By Amy Caldwell
Published: 09/12/2017, edited: 08/10/2021
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There is nothing like consistent, debilitating pain to dampen your day. It leaves you feeling lethargic and uninterested in your usual daily activities. Fortunately, there is a range of easy-to-access painkillers that can limit your pain and allow you to go about your day. Advil (ibuprofen) is one such drug that is used all over the world for its pain-relieving effects. But what do you do when your dog is in pain? A host of human medicines can have very nasty adverse effects on dogs – some can even be fatally toxic. This article will establish whether it’s safe to give your dog Advil and what other pain relief options there are for your canine friend.
Advil: Yes or No for Dogs?
Advil works by inhibiting cyclooxygenase, an enzyme that produces prostaglandins, which encourages pain and inflammation. However, prostaglandins also play a significant part in other important canine functions. It ensures blood flow to the kidneys and helps prevent blood clots. If you give your dog Advil, these capabilities will be impaired and your dog could suffer unpleasant effects. They can often throw up and excrete blood, their kidneys and liver can fail, and without treatment, they could even die.
So if you’re thinking of giving your dog Advil… don’t! Instead, consult your local vet and explore some of the other, safer pain relief options available.
How To Go About Getting The Right Pain Relief for Your Dog
If you’re worried your dog is in considerable pain and want to ensure they get effective relief, then the first place you need to go is your local vet. Human medication, for the most part, is simply not safe for canine consumption. However, recent decades have seen a surge in scientific research into the problem. This has led to the crucial development of a scale to evaluate pain in dogs, documented in 1999 by the Journal of the American Veterinary Medical Association.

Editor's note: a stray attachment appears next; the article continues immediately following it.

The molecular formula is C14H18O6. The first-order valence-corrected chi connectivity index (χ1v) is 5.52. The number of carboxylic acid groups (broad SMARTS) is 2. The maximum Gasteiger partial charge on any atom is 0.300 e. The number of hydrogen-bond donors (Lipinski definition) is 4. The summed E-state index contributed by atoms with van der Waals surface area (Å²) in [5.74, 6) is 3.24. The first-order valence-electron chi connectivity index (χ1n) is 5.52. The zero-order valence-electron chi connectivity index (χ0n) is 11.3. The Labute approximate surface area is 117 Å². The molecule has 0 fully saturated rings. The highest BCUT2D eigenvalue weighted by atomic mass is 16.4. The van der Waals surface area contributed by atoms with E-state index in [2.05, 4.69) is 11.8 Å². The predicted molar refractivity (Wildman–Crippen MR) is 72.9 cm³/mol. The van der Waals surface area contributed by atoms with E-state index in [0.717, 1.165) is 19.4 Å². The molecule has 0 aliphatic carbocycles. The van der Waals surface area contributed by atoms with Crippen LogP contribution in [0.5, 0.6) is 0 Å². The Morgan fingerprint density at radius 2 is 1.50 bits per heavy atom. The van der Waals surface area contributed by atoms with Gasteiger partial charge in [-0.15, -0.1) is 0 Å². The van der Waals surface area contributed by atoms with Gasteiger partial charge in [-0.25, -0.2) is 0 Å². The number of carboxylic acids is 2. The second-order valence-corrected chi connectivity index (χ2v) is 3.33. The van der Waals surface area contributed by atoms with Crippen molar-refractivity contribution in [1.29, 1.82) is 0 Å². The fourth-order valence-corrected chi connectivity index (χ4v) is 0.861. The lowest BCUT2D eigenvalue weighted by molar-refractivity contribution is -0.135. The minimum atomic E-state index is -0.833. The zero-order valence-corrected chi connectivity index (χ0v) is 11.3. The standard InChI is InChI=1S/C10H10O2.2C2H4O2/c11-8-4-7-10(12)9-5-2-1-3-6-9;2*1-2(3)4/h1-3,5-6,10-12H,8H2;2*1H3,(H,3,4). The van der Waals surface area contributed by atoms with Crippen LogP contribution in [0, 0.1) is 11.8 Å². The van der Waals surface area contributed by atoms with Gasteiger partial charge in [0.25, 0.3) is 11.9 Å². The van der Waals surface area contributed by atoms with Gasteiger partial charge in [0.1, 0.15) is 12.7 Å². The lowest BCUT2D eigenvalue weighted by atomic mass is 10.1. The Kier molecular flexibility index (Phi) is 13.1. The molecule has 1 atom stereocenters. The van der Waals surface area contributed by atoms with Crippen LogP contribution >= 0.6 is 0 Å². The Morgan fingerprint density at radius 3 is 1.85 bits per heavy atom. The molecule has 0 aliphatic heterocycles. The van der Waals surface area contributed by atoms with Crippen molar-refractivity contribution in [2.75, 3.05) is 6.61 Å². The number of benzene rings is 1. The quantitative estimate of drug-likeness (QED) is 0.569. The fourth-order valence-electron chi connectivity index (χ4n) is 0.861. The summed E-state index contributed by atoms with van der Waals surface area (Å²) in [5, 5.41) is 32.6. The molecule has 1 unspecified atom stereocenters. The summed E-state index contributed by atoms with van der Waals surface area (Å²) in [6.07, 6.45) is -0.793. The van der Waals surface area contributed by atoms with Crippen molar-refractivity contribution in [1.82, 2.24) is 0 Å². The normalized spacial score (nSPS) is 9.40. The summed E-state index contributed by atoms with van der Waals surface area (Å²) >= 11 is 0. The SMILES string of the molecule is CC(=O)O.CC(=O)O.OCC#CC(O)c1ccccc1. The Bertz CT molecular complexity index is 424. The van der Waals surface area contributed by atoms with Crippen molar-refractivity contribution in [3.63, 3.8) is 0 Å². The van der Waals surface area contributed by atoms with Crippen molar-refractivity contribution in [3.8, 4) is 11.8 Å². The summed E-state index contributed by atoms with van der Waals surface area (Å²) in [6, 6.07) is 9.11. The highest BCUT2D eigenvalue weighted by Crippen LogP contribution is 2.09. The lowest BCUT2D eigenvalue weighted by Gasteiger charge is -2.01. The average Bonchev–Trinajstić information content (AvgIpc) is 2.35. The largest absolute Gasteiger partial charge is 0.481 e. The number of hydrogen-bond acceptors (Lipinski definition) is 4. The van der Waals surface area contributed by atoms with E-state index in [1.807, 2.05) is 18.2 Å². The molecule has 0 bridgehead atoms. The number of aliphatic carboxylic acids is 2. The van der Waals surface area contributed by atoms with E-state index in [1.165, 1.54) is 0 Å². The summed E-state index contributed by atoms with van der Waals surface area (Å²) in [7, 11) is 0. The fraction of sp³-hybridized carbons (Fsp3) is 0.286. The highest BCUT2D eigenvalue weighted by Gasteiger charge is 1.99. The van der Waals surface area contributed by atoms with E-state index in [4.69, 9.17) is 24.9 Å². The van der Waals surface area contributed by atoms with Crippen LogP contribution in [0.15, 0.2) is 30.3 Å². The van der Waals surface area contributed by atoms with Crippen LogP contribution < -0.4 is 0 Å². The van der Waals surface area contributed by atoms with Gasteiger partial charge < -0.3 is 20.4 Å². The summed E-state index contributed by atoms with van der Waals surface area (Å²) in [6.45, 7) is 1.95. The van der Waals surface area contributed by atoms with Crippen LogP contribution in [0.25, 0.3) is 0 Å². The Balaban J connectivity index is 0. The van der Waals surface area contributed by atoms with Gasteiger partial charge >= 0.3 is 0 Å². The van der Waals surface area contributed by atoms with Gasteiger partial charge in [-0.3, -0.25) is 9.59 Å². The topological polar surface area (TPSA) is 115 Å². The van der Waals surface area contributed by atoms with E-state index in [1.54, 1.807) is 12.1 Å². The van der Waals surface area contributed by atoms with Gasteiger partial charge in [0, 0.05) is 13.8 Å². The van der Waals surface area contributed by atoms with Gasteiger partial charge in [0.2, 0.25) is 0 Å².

This research has led to a number of safe and effective pain relief drugs being developed. Popular canine pain relief medications are carprofen, deracoxib, etodolac, and meloxicam. They can be used for a range of problems, from arthritis to ear infections and all can be accessed via your local vet.
Alternative Pain Relief Options for Dogs
If you don’t want to go down the drug route, there are other ways to help relieve your dog’s pain. One straightforward alteration is to their diet. Adding omega-3 fatty acids to their diet can reduce inflammation and pain. A 2015 article from Philip C. Calder looked in-depth at the effects of omega-3 and highlighted its potential benefits. This is a quick, safe and readily accessible food supplement you can utilize.
It is also worth ensuring your dog is not overweight. Extra weight will put stress on the heart and all of the limbs and organs. Regular exercise and a balanced diet of raw, lean meats, fresh fruit and vegetables, and steering clear of starchy foods, may help your dog lose weight, reducing strain and decreasing pain.
Of course, there are times when medication is the only answer. Discuss the above options with your dog's vet to ensure they are getting the pain relief they need to be comfortable.
Seek Your Vet's Advice
Pain can leave your dog feeling lethargic, miserable and seriously dampen their quality of life. Human medications like Advil, however, can be seriously damaging to your dog’s internal organs and should be avoided. Instead, seek advice from your vet about the canine-specific medications mentioned above. In addition, alterations to your dog’s diet and adding supplements such as omega-3 fatty acids may naturally help relieve your dog’s pain.
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